Political violence correlates strongly with climate: Civil conflict risk is seven to ten times higher in dry and tropical climates than in continental climate zones. Yet, there is little evidence that climatic variability and change are important in understanding this pattern. The prospect of climate change causing forced migration and food and economic insecurity, meanwhile, raises new concerns about possible future conflict scenarios.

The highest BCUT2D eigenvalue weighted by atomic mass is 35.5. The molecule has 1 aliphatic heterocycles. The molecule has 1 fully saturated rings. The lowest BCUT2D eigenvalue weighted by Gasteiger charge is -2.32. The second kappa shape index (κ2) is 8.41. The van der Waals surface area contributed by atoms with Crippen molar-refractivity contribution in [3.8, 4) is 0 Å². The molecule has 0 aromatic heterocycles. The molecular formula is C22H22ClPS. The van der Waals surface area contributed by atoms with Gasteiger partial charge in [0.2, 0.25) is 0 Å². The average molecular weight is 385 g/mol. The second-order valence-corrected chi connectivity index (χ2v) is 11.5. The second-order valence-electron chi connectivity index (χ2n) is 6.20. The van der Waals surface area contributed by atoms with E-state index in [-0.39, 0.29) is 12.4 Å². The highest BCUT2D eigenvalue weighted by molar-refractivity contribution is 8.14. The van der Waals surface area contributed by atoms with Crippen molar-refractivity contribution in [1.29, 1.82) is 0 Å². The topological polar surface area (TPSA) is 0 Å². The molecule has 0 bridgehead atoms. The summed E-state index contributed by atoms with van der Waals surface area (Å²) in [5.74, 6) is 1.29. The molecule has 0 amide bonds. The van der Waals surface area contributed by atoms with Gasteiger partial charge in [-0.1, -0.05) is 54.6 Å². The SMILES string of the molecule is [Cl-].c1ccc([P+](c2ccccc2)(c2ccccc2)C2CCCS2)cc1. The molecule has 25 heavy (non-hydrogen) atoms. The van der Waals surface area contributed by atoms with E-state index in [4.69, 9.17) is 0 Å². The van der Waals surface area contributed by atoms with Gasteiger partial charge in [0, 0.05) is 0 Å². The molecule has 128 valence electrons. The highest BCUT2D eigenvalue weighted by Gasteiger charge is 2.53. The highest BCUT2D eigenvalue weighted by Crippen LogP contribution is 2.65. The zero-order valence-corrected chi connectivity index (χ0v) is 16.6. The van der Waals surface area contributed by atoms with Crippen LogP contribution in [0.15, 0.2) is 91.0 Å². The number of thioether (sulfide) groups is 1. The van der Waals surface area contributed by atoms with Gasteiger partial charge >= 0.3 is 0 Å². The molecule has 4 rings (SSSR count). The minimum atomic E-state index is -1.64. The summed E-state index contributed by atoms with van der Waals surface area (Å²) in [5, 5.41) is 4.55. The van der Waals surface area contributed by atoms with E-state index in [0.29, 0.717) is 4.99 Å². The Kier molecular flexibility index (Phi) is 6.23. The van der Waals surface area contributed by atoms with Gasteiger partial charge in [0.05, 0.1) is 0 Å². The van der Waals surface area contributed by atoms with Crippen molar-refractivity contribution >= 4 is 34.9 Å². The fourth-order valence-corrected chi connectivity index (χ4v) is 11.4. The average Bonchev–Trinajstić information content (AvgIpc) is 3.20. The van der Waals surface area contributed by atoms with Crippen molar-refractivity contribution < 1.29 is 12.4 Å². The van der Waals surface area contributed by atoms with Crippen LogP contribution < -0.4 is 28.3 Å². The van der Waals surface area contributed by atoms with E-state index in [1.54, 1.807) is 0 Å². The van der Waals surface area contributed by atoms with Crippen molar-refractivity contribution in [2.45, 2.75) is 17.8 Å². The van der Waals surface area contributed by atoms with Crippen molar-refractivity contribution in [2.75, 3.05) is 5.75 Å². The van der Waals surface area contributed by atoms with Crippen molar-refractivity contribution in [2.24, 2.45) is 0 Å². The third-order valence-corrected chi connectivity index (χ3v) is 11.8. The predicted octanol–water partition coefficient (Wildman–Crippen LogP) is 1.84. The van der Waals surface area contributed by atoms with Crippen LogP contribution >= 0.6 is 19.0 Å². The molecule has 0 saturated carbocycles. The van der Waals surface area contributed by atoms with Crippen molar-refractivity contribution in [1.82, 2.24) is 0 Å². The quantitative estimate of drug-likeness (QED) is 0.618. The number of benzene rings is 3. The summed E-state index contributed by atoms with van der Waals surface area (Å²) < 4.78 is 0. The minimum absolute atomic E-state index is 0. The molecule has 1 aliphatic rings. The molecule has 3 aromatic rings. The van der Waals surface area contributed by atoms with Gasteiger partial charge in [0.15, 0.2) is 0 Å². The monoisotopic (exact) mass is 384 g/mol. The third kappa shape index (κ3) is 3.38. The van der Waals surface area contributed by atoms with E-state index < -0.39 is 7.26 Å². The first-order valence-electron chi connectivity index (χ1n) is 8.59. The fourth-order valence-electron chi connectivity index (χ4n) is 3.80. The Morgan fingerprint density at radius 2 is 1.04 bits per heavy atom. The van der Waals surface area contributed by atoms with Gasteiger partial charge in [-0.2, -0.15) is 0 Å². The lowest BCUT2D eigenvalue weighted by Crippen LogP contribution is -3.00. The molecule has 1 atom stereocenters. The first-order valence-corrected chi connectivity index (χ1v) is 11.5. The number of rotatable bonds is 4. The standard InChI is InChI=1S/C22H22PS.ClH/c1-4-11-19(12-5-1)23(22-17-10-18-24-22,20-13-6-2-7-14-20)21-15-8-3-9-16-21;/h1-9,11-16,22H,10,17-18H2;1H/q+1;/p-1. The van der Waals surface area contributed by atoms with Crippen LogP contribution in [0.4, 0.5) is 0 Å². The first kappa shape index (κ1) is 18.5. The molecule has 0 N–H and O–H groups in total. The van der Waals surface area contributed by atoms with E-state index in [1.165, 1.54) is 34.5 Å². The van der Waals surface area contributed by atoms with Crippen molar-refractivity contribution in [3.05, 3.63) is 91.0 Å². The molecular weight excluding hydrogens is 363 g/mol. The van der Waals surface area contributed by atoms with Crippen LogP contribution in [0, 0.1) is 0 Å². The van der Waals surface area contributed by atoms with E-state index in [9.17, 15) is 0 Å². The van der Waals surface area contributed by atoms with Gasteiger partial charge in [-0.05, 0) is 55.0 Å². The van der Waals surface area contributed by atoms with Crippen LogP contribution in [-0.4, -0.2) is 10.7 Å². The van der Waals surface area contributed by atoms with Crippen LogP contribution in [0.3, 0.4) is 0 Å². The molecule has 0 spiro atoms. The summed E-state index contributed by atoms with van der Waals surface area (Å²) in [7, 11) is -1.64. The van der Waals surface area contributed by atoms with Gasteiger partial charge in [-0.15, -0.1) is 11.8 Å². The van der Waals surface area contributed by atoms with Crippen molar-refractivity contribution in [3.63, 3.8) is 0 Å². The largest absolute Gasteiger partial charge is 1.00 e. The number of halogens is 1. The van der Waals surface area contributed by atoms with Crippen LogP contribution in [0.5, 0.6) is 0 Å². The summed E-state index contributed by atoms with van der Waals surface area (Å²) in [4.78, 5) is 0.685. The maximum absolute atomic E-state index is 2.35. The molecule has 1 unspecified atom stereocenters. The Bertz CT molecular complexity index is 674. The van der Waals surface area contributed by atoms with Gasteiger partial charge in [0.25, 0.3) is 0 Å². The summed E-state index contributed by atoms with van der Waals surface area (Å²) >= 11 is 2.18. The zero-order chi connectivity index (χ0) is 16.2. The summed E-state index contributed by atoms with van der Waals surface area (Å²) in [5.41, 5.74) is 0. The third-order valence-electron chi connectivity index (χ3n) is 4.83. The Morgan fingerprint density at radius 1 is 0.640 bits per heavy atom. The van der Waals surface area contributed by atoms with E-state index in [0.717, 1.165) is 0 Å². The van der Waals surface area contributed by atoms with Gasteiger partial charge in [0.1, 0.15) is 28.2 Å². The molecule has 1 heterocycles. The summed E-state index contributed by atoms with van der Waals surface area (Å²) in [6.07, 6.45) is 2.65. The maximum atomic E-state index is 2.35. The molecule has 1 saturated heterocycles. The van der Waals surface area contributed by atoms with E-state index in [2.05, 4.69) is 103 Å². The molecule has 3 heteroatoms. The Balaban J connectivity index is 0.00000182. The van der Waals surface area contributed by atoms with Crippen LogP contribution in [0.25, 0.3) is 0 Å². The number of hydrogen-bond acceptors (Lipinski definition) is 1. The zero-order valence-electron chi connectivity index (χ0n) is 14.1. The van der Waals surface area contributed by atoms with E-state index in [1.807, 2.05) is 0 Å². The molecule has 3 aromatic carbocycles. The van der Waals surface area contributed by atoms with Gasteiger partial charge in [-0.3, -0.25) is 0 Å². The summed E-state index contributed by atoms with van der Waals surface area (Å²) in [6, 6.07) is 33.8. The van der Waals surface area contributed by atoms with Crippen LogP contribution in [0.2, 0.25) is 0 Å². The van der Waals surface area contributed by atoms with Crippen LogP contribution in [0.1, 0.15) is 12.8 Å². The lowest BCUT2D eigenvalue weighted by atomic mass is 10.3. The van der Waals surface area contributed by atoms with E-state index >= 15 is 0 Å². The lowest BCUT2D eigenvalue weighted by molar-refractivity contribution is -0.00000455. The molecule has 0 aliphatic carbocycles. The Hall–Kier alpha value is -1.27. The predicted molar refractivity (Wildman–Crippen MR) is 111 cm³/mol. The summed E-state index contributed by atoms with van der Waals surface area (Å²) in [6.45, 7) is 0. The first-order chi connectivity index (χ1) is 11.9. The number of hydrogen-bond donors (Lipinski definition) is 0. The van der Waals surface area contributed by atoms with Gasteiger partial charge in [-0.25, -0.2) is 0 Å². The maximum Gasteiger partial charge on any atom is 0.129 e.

- Climate change is not likely to have a common and universal effect on armed conflict risk.
- Indirect effects of climate on conflict may work via migration, food insecurity or economic shocks.
- Many of the factors that increase conflict risk also make societies vulnerable to climate change.
- Investing in climate change adaptation is likely to have significant, positive security implications.
Read more in a recent Policy Brief from the Conflict Trends Project at PRIO.